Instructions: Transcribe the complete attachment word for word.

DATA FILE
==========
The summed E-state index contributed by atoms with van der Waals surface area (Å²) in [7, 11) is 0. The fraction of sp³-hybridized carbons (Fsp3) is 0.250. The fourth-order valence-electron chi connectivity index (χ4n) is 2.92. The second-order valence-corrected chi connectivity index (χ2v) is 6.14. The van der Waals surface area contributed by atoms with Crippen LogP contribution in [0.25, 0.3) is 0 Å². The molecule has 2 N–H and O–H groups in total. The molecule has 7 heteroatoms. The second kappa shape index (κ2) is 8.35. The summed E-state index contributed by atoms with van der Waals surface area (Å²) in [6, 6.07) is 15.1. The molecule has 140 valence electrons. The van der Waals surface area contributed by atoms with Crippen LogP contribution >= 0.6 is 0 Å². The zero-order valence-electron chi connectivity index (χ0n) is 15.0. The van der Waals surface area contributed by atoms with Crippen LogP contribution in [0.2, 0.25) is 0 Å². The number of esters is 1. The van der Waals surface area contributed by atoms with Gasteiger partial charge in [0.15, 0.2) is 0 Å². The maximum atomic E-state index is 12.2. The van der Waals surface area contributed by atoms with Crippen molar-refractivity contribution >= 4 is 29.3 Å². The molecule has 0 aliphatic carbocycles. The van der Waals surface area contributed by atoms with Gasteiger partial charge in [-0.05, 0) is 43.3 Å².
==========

The summed E-state index contributed by atoms with van der Waals surface area (Å²) in [7, 11) is 0. The fraction of sp³-hybridized carbons (Fsp3) is 0.250. The fourth-order valence-electron chi connectivity index (χ4n) is 2.92. The second-order valence-corrected chi connectivity index (χ2v) is 6.14. The van der Waals surface area contributed by atoms with Crippen LogP contribution in [0.25, 0.3) is 0 Å². The molecule has 2 N–H and O–H groups in total. The molecule has 7 heteroatoms. The second kappa shape index (κ2) is 8.35. The summed E-state index contributed by atoms with van der Waals surface area (Å²) in [6, 6.07) is 15.1. The molecule has 140 valence electrons. The van der Waals surface area contributed by atoms with Crippen LogP contribution >= 0.6 is 0 Å². The zero-order valence-electron chi connectivity index (χ0n) is 15.0. The van der Waals surface area contributed by atoms with Crippen LogP contribution in [0.2, 0.25) is 0 Å². The number of esters is 1. The van der Waals surface area contributed by atoms with Gasteiger partial charge in [0.15, 0.2) is 0 Å². The maximum atomic E-state index is 12.2. The van der Waals surface area contributed by atoms with Crippen molar-refractivity contribution >= 4 is 29.3 Å². The molecule has 0 aliphatic carbocycles. The van der Waals surface area contributed by atoms with Gasteiger partial charge in [-0.05, 0) is 43.3 Å².